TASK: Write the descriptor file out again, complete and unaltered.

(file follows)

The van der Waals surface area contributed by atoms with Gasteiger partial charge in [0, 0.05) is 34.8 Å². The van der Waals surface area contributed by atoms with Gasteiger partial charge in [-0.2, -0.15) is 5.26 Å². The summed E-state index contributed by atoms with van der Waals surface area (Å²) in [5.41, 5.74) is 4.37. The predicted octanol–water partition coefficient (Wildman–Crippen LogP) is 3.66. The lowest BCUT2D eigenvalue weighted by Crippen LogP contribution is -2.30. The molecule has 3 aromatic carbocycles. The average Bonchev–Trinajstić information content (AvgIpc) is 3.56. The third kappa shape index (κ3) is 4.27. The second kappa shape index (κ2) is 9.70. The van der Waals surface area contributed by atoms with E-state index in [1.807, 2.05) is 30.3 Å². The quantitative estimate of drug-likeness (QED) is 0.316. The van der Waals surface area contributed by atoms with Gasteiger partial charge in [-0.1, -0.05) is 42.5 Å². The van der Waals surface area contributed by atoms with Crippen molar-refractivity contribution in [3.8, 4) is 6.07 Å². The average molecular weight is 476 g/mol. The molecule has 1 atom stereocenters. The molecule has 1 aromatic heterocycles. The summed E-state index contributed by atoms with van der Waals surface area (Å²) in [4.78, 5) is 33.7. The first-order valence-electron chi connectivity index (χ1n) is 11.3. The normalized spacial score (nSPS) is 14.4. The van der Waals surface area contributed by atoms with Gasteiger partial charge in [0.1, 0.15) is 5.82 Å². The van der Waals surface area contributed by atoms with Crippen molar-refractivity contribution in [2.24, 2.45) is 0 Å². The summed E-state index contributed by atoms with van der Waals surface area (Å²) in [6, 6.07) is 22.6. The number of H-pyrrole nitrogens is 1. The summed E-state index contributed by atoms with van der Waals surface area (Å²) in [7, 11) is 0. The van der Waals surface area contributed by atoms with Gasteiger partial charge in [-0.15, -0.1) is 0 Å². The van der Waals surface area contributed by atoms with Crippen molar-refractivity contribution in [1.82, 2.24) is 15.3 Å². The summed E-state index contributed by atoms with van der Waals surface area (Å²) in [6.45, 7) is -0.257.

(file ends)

The van der Waals surface area contributed by atoms with Gasteiger partial charge in [0, 0.05) is 34.8 Å². The van der Waals surface area contributed by atoms with Gasteiger partial charge in [-0.2, -0.15) is 5.26 Å². The summed E-state index contributed by atoms with van der Waals surface area (Å²) in [5.41, 5.74) is 4.37. The predicted octanol–water partition coefficient (Wildman–Crippen LogP) is 3.66. The lowest BCUT2D eigenvalue weighted by Crippen LogP contribution is -2.30. The molecule has 3 aromatic carbocycles. The average Bonchev–Trinajstić information content (AvgIpc) is 3.56. The third kappa shape index (κ3) is 4.27. The second kappa shape index (κ2) is 9.70. The van der Waals surface area contributed by atoms with E-state index in [1.807, 2.05) is 30.3 Å². The quantitative estimate of drug-likeness (QED) is 0.316. The van der Waals surface area contributed by atoms with Gasteiger partial charge in [-0.1, -0.05) is 42.5 Å². The van der Waals surface area contributed by atoms with Crippen molar-refractivity contribution in [3.8, 4) is 6.07 Å². The average molecular weight is 476 g/mol. The molecule has 1 atom stereocenters. The molecule has 1 aromatic heterocycles. The summed E-state index contributed by atoms with van der Waals surface area (Å²) in [4.78, 5) is 33.7. The first-order valence-electron chi connectivity index (χ1n) is 11.3. The normalized spacial score (nSPS) is 14.4. The van der Waals surface area contributed by atoms with Gasteiger partial charge in [0.1, 0.15) is 5.82 Å². The van der Waals surface area contributed by atoms with Crippen molar-refractivity contribution in [2.24, 2.45) is 0 Å². The summed E-state index contributed by atoms with van der Waals surface area (Å²) in [6, 6.07) is 22.6. The number of H-pyrrole nitrogens is 1. The summed E-state index contributed by atoms with van der Waals surface area (Å²) in [7, 11) is 0. The van der Waals surface area contributed by atoms with Gasteiger partial charge in [-0.15, -0.1) is 0 Å². The van der Waals surface area contributed by atoms with Crippen molar-refractivity contribution in [1.82, 2.24) is 15.3 Å². The summed E-state index contributed by atoms with van der Waals surface area (Å²) in [6.45, 7) is -0.257.